In my ongoing follow-up on the Boarman nomination for U.S. Public Printer in an effort to keep the printing industry informed, I notice that the transcript of his testimony has finally been posted on the web site for the Senate Rules Committee.

Meanwhile, another issue has emerged.  I received a copy of a letter Boarman wrote to William Boesch, Comptroller at the GPO, wherein he states that he received a check in the mail earlier this year from the GPO for $175, which he deposited into his account, saying, “I assumed it was a payment from GPO for the balance of my accumulated leave that I had tried to cash out a few years ago.”

In the letter, dated June 23, 2010, he further states: “On June 23, 2010, I was informed by GPO’s Acting General Counsel that this was a payment made under GPO’s ‘goal sharing’ program.  I was further told that under GPO regulations, employees must work at least 500 hours per year to be eligible … a requirement which should have precluded me from being sent such a payment.”

I contacted both the GPO’s PR office (who responded that the GPO cannot comment on personnel matters) and the office of the Inspector General, under whose supervision the audit that uncovered this payment was conducted.  In a return call, Alberto Rivera-Fournier, Counsel to the Inspector General, very politely informed me that I needed to speak to the Agency’s PR department, which, of course, I had already done with the result as noted.

Here’s the issue:  If you read the transcript of Boarman’s confirmation hearing before the Senate Rules Committee and/or his bio, you will learn that he worked at the GPO from 1974 to 1977 and was put in a leave of absence status when he left the agency 33 years ago. Is he still an employee?  Do you think this payment just randomly showed up 33 years later without any previous payments having been received?  Had he received previous payments and returned them?  If so, why wouldn’t he have been taken off the roll of employees eligible for goal sharing long ago? None of this is clear.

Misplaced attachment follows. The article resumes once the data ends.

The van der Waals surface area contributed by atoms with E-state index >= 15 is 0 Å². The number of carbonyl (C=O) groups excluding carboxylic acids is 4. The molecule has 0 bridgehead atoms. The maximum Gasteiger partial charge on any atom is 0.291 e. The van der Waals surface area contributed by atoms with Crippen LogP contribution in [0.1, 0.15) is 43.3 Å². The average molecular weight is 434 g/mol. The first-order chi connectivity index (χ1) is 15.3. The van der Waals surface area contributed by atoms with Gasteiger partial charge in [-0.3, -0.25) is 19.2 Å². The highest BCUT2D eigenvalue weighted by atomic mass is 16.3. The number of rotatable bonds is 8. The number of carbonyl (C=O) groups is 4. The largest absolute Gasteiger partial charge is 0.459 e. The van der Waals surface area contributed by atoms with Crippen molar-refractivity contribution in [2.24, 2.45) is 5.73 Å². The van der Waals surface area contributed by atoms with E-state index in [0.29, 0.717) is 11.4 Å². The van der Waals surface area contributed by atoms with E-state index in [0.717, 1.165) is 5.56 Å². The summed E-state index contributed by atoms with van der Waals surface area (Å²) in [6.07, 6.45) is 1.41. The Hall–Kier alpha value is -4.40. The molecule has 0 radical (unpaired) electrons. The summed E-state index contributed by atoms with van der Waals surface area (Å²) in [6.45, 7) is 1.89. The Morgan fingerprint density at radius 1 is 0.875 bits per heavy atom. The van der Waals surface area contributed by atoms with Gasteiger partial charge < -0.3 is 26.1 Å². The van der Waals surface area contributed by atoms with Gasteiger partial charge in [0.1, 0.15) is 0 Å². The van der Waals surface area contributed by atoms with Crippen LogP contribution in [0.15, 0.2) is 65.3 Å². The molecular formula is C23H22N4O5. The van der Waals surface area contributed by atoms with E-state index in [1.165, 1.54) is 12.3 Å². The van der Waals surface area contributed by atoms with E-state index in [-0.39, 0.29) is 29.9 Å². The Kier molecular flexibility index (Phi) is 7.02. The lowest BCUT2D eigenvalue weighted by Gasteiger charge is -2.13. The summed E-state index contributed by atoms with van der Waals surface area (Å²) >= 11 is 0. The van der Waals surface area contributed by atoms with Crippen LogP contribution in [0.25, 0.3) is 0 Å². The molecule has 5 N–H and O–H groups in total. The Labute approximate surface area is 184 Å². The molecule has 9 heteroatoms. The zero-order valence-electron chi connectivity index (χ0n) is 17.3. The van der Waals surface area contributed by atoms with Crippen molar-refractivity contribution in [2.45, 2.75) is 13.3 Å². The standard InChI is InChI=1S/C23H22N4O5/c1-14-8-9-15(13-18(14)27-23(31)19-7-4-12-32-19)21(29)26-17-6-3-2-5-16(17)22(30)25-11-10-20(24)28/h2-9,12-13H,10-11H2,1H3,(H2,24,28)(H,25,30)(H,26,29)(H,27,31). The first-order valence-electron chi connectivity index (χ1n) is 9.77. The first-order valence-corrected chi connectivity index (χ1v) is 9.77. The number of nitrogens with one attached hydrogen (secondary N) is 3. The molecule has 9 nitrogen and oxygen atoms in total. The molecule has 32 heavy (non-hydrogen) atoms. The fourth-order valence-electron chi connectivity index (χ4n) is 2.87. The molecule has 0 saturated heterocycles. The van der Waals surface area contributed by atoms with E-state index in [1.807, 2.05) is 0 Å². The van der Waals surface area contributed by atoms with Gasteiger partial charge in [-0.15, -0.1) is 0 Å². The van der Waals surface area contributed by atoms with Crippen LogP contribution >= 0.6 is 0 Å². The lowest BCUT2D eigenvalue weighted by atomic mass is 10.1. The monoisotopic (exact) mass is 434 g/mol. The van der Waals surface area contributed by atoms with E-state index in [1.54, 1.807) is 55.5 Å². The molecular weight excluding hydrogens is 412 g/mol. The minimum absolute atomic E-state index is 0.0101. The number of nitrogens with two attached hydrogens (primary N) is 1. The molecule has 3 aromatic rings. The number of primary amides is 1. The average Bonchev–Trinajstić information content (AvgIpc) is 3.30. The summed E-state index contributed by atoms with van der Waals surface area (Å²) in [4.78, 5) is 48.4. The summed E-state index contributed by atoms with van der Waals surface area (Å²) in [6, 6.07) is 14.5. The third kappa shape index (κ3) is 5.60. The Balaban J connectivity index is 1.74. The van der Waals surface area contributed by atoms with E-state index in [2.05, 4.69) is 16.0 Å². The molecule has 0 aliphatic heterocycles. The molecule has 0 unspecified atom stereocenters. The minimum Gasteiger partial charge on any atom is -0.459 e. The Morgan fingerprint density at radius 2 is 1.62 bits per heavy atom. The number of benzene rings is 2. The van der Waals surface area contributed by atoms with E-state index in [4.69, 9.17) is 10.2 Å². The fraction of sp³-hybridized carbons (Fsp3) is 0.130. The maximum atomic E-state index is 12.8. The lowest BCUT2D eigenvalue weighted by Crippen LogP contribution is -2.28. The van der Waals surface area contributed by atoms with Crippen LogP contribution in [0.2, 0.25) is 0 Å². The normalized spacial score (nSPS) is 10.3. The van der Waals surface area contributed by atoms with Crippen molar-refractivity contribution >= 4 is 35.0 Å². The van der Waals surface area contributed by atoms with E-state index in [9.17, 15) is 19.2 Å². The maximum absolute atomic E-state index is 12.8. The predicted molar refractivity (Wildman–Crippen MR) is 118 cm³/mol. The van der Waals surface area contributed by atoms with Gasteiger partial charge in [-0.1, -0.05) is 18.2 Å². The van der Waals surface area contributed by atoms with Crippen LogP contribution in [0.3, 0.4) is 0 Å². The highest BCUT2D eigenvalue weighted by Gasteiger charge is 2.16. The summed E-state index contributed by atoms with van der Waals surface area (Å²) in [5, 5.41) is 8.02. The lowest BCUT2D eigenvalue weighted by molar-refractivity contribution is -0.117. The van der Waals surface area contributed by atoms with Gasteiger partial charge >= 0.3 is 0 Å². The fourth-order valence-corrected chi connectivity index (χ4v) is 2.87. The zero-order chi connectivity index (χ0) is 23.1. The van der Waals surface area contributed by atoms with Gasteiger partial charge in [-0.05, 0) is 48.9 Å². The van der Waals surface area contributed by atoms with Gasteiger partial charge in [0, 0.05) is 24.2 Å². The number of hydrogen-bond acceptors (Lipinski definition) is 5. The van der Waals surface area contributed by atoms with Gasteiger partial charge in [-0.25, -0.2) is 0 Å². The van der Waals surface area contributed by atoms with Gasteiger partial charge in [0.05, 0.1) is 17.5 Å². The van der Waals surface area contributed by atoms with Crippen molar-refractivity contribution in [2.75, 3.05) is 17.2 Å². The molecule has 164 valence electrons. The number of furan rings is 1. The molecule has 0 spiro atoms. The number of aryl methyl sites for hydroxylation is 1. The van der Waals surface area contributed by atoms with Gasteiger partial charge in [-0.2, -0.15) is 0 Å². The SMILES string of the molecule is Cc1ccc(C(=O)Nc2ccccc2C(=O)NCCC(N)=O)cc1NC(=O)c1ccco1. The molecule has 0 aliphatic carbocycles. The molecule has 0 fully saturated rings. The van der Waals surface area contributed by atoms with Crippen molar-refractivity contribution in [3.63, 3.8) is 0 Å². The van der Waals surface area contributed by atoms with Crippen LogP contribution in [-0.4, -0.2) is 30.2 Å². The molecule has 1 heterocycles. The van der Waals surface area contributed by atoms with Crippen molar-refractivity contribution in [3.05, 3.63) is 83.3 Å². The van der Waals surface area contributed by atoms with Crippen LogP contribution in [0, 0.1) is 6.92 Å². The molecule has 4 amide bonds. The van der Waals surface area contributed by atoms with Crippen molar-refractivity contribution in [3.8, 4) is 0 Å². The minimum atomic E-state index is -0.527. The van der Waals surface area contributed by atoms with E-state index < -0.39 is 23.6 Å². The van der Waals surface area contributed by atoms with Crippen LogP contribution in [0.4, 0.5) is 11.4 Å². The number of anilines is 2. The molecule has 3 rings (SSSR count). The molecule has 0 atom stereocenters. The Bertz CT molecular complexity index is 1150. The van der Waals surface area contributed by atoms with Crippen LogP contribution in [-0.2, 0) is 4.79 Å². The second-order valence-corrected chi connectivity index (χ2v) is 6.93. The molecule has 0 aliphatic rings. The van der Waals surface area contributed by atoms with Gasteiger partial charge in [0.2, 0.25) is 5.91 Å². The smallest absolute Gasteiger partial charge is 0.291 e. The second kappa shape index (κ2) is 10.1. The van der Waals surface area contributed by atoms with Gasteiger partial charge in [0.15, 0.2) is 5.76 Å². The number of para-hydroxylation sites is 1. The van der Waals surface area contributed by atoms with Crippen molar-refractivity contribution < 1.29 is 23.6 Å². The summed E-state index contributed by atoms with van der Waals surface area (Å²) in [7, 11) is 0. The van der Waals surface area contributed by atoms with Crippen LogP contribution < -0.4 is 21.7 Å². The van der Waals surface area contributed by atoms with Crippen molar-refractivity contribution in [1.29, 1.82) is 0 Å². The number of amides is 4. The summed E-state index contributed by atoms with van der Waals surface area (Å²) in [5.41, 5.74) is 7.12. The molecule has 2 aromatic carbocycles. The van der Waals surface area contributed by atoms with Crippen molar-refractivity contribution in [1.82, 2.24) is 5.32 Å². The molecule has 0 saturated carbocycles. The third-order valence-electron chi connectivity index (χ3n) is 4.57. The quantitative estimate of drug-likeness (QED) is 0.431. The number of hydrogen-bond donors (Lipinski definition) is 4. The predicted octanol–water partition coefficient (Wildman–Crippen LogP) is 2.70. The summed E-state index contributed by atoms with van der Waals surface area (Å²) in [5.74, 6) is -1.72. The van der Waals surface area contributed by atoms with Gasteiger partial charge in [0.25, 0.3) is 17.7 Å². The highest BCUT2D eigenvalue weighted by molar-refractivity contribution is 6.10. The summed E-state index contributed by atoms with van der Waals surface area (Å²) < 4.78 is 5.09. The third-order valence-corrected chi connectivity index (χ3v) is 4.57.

My investigation revealed that payments for the goal sharing program and for other situations such as snow days or emergency days when employees cannot, or are instructed not to, come to work are paid outside of the normal payroll process.  Over 33 years, such payments could amount to a relatively significant amount.  However, regardless of the total amount received, there is a potential ethics situation here.  If the auditor uncovered one payment in 2010—33 years after Mr. Boarman left active GPO employment—shouldn’t he or she have dug a little deeper to ascertain what other payments may or may not have been received “in error” over those 33 years and what their disposition was?  Perhaps that was done, but since I have been unable to get a definitive response from the GPO, I don’t know. But it seems highly unlikely that only one payment would have been made, and that fully 33 years after Mr. Boarman left active employment.

Meanwhile, I forwarded a copy of the letter to Senator Warner of Virginia, who conducted the confirmation hearing in committee, as well as selected other senators and the White House Press Office.  The Senate reconvenes from recess on July 12.  I have informally heard that the nomination is “out of committee,” which means it could come up for a vote before the full Senate at any time.

Again, I have no personal feeling one way or another about Mr. Boarman.  I have not met him, nor have I interviewed him (it would probably be inappropriate for him to speak to the press during the confirmation process, anyway).  But I simply can’t let an issue like this go by without raising a red flag and suggesting that there be further investigation.

It is my hope that the Senate will look into this before deciding whether or not to confirm the nomination.  It is also my hope that the Inspector General will be inspired to conduct a more in-depth audit into this situation that could clear Mr. Boarman of any shadow of suspicion before he takes on this role which is an important leadership role in the printing industry—or not.  If there is an issue, it should surely be taken into consideration and resolved before the confirmation process is completed.

The Inspector General of the GPO is not shy about prosecuting GPO employees for malfeasance.  In 2006, for example, two employees were sentenced to jail for stealing and reselling printer ink cartridges from the GPO General Self-Service Store. An investigation into potential Boarman payments received and retained in error would certainly seem to be in line with past practices and the responsibility of the Inspector General’s office. And our elected representatives in the Senate should also be looking for answers before making such an important decision.